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Volume 7: Meteorology and Oceanography

Canadian Meteorology

Mean Pressure (mbs) January
Mean Pressure (mbs) March
Mean Pressure (mbs) May
Mean Pressure (mbs) July
Mean Pressure (mbs) September
Mean Pressure (mbs) November
Mean Temperature (°F) January
Mean Temperature (°F) March
Mean Temperature (°F) May
Mean Temperature (°F) July
Mean Temperature (°F) September
Mean Temperature (°F) November

The Climate of the American Northlands

Some important divisions of the northlands This diagram shows some of the devices used in delimiting the Arctic and sub-Arctic. The sub-Arctic limit shown is that line north of which less than four calendar months have a mean temperature of over 50°F (10°C.). Tree-line follows various sources.
Mean Sea-Level Pressure in January. (Courtesy H. G. Dorsey, Jr.) The prevailing low-level flow of air is parallel to the isobars, its vectorial mean velocity being greatest where the isobars are closest together. Hence mean circulation over the Eastern Canadian Arctic consists of a great, cyclonically-curving flow of Arctic air passing southward at high speeds. Over the western Arctic, however, quieter conditions prevail, and the surface air is locally derived. In coastal Alaska stormy conditions prevail, with air derived from the Pacific. The positions of the European and American Arctic frontal zones are indicated by the customary symbol.
Mean Sea-Level Pressure in January. This diagram is uniform with fig. 2, except that dashed isobars are shown for the values midway (i.e. 2.5 mo.) between the standard isobars, in order to indicate the form of the gentler pressure gradients typical of summer. Note the extended form and northern position of the Siberian-American Arctic frontal zone.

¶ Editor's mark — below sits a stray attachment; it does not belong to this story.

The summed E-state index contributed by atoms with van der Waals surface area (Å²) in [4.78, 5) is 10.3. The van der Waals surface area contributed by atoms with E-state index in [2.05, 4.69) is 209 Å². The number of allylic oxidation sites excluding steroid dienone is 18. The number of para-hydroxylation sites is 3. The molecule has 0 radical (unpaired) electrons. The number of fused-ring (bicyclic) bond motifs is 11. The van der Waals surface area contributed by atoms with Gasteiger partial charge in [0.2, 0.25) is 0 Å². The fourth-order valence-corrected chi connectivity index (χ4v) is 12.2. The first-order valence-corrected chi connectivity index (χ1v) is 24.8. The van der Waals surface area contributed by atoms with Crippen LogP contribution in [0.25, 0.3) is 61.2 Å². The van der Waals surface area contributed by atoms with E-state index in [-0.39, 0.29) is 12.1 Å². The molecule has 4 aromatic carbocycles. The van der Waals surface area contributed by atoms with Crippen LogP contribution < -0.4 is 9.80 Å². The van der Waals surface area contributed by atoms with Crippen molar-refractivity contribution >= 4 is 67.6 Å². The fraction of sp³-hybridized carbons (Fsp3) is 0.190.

Mean Air Temperature at ground-level, January (°F.) Note the great cold over the central Arctic and the warm gulf over the open water belts in Baffin Bay, Hudson Strait and Davis Strait. Note also the remarkable contrast in temperature between coastal Alaska and the Yukon-Tanana trenches.
Mean Air Temperature at ground level in July The outstanding characteristic is the contrast between the cold eastern Arctic and the warm interior of the sub-Artic Mackenzie, Yukon and Tanana Valleys.
The Northward March of Persistent Spring Thaw The isolines show the dates on which mean air temperature rises above 32°F. Note the retarded spring around ice-covered Hudson Bay.
The Southward March of persistent frost in fall Note how far south the freeze-up goes by mid-October in Ungava-Labrador.

Oceanography of the Arctic

Bathymetric chart of the arctic seas (after Wüst) and limits of seas according to the International Hydrographic Bureau, Special Publication No. 23, second edition, 1937. 8 Norwegian or Greenland Sea 9 Barents Sea 10 Kara Sea 11 White Sea 12a Laptev or Nordenskiöol Sea 12b East Siberian Sea 12c Chukchi Sea 12d Beaufort Sea 12e Northwest Passage 12f Hudson Bay (not on map) 12g Arctic Ocean on Polar Sea

Arctic Sea Ice

Air temperature, °C.

The Uses of Ice

The entire area outside of the heavy solid line may be called the “Zone of Approach by Ship”; the area within the “Zone of Man-and-Dog Travel.” The stippled portion of the latter is the “Zone of Comparative Inaccessibility.” The distance between the isochronic lines is five days’ dog-sledge travel, or 60 miles. Incidentally the map shows the superiority of Peary’s position of 1908 over all others on land as a base for a dash aimed at the point of latitude 90° N. It is also favorably situated for an attack on “Pole of Inaccessibility,” which is only 200 miles farther away from Peary’s base than the North Pole.